LONDON (Reuters) - Dollar weakness could prove a boon to gold, pushing prices to new highs for the year above $1,000, as the influence from stock markets and attitudes toward risk wane in favor of its traditional driver.
Last week’s dollar tumble saw investors look anew at its fundamentals at a time when gold-specific factors were lacking, leaving the metal to move unfettered through key resistance at $935.50 and hit 8-week highs above $960.
On Wednesday gold was trading around $950 an ounce.
While the currency tried to regain poise, markets have for now cast aside dollar-positive risk aversion to focus on what makes it most vulnerable -- a trillion-dollar-plus U.S. deficit and the impact of unorthodox monetary policy to boost lending.
If the spotlight on weak dollar fundamentals intensifies, gold could find itself in the eye of a perfect storm.
“The dollar/gold relationship will look prominent under two conditions: one is if the dollar is moving around a lot, and the second is if the gold price isn’t moving around a lot,” said Virtual Metals analyst Matthew Turner.
Bullion’s link to the dollar is a well-established one, with the metal traditionally used as a hedge against weakness in the U.S. currency. A softer dollar also makes dollar-priced gold cheaper for holders of other currencies.
That relationship broke down early this year as both assets benefited from a flight to safety among investors. According to Reuters data, gold in fact showed a positive correlation with the dollar of 0.5 in January, as stock market sentiment proved the overriding factor to both.
In May, however, it was back to -0.8, close to a perfect negative correlation of -1.
The fact that dollar weakness, rather than risk aversion or other factors, was behind gold’s rise last week was also shown by the its relative stability when priced in other currencies.
When gold last broke $1,000 in February, it hit record highs priced in euros, sterling, Australian and Canadian dollars. With gold just $40 below that level last week, prices were up only slightly in those currencies.
The outlook for gold therefore looks largely contingent on the path of the dollar over the coming months. With the technical picture now more positive for bullion after last week’s gains, fresh dollar weakness could push prices back toward their February highs, analysts say.
“People are fearful again that we could be facing a dollar collapse, which would have severe ramifications across the board,” said Calyon metals analyst Robin Bhar.
“All the factors that people have been warning about for several months now seem to be coming to the fore.”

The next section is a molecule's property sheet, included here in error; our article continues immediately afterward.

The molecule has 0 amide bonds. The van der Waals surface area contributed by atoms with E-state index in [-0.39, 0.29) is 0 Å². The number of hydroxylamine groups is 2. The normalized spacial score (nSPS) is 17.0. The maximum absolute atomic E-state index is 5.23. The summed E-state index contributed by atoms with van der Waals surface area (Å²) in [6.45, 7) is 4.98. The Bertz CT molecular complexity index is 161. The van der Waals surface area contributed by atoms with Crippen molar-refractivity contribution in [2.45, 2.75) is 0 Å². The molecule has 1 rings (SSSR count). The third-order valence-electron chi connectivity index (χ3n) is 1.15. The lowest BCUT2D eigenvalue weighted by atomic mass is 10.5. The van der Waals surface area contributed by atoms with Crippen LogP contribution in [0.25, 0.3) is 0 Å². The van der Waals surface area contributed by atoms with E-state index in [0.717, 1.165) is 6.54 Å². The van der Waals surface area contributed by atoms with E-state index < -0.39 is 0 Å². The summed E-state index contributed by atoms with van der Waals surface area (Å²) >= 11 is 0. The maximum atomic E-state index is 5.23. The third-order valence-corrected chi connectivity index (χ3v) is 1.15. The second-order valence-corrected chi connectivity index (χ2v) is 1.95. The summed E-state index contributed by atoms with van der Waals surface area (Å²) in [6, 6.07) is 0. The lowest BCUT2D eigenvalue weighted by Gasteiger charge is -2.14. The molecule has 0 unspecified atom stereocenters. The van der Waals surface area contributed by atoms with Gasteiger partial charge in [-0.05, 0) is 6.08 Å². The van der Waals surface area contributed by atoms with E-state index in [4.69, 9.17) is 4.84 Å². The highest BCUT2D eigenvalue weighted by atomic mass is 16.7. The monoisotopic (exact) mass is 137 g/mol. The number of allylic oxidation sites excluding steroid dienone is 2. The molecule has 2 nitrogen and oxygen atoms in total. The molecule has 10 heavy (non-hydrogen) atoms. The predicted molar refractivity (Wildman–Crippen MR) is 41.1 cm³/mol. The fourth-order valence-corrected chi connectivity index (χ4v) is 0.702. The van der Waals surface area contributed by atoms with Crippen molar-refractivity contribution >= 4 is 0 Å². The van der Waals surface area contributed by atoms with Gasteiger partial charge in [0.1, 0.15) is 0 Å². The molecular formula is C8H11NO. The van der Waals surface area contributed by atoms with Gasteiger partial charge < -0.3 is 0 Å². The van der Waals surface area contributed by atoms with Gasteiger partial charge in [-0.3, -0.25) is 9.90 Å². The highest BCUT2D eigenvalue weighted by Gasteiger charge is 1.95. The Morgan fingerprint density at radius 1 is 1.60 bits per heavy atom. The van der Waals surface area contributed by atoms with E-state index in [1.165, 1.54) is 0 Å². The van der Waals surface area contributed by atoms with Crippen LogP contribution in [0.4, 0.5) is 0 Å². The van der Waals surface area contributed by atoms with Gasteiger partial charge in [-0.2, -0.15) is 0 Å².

However some analysts, including Virtual Metals’ Turner, believe the dollar could pause in its run lower, especially with policymakers now hinting at further interest rate cuts in Europe, which would knock the euro and limit bullion’s short-term gains.
But in the longer term, analysts have identified more dollar-negative than supportive factors. The dollar hit a 2009 low on Friday, and with markets now focused on a massive U.S. deficit, it could be set for further losses.
Inflation sparked by quantitative easing -- under which governments inject fresh money into the financial system -- plus sky-high government borrowing to meet the cost of bailouts and fiscal stimulus packages could send the euro to $1.45, analysts said.
“There are concerns that all the quantitative easing will weaken the dollar, and we have a lot of that ahead of us,” said William Adams, an analyst with TheBullionDesk.com.
Ashraf Laidi, chief markets strategist at CMC Markets, said he sees the euro re-testing its highs of around $1.55/1.57 by the end of the year. This could send gold to $1,200-1,300 an ounce by the end of the third quarter, he said.
Gold is a widely used hedge against rising prices, as it is considered to hold its value while paper currencies fluctuate.
Moreover, the precious metal is likely to benefit from fears of a more widespread currency crisis, analysts say.
“Gold is going up when the dollar is weak, but none of the major currencies are standing out as looking particularly attractive at the moment,” said UBS strategist John Reade. “It is simply that the dollar is falling faster than the euro.”
“I am seeing gold as being bought, recently at least, because people are concerned about the risks of longer-term inflation, and concerned about the debasement of major currencies.”
Reporting by Jan Harvey and Veronica Brown; Editing by Peter Blackburn
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